You said that parts of 'Sons of the System''s music is "super-theatrical". In using the term "super-theatrical", could you explain what you mean?
More atmospheric. Again, I have to bring up a song like "The Erasing", because it pretty much stands out. I think the song is theatrical in terms of this theme, this melody. To me, it has something special to it. It creates a special vibe for me, and the same with a song like "March of the Tripods"; you can almost imagine big tripods walking because the song is so slow, but at the same time, it's so heavy. I see and feel things when I hear music. I know this sounds really super weird, but it gives me a special atmosphere, and that's what I mean about theatrical - because it's big. It feels big when I hear a song like "March of the Tripods", but that's my personal opinion.
Is 'Sons of the System' an album you can truly appreciate by listening to it in its entirety, as a whole, as opposed to listening to one song?
Yeah, yeah. Exactly. I can listen to each and every song, and be super content with the songs. It's not how it was on 'Passenger' - I said "Nah, this song needs that, and maybe we should do something different about that". I think everyone in the band feels that way, and feels content about the songs. To me, we've done something right together as a band. The motto has been "Two brains are better than one", and basically, it leaves a lot of room for the collaboration to unfold and blossom. That's what happened, and that's what you hear.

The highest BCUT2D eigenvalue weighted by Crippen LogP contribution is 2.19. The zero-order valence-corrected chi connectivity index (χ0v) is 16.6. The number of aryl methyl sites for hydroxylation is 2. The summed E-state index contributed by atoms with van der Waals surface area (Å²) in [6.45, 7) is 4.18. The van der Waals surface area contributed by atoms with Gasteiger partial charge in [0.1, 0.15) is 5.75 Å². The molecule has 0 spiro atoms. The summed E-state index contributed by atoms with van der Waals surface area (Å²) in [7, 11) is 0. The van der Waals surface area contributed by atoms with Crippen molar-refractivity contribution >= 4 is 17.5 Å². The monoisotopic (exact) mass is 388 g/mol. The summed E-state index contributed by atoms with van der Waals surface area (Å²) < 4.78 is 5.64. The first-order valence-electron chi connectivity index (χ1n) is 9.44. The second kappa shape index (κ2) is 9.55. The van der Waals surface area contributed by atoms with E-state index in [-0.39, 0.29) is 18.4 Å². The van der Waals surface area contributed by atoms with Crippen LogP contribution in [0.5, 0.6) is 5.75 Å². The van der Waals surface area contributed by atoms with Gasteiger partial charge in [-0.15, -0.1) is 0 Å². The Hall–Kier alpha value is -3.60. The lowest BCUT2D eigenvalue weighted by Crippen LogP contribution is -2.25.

Can you see Mnemic's current musical direction continuing on further albums?
I don't know.. Maybe, maybe not. Maybe in two years from now, we'll have different inspiration sources and we'll do a pop album, but I doubt it's gonna be a pop album. We're still gonna be a metal band at the end of the day, but I definitely want to continue the more rock inspired, more Tool, more Muse inspired style, and blend it with some low-tuned guitars, and experiment with a lot of sampling and so on. I also get inspired a lot by the drum and bass scene, and by Nine Inch Nails, so I want to continue to do something a bit more different than just being totally metal all the time. It's a hard thing to get out of though, because we grew up with this, and this is what we've done for the last four albums.
What can you reveal about the lyrical content found on 'Sons of the System'?
'Sons of the System''s lyrical content is more or less about the political state of the world today, about how societies have evolved, and basically also about how society - in some areas - isn't able to adapt to technologies. For instance, 'Sons of the System' is not a title that is representative of the whole album - it's just the name of a song. The title track's lyrics are very metaphorical; the sons are the people of the earth, and the system is the place that has spat out all these people, which functions as a greater evil or an oppressive force. Basically, the main point is that humanity should stick together against the greater evil. Also, the song is about revolt. I know it sounds really, really sappy of me to say this, but I don't see anything wrong in love and respect towards other people. I think with how the world is changing today... like capitalism - it isn't really capitalism anymore... you have this new hybrid. I would call this slave-ism, because I think that people work too much. The rich are getting richer, the poor are getting poorer. I see it as a whole mess. I don't have a solution to anything, but it's just my point of view on the world, and of how it is today.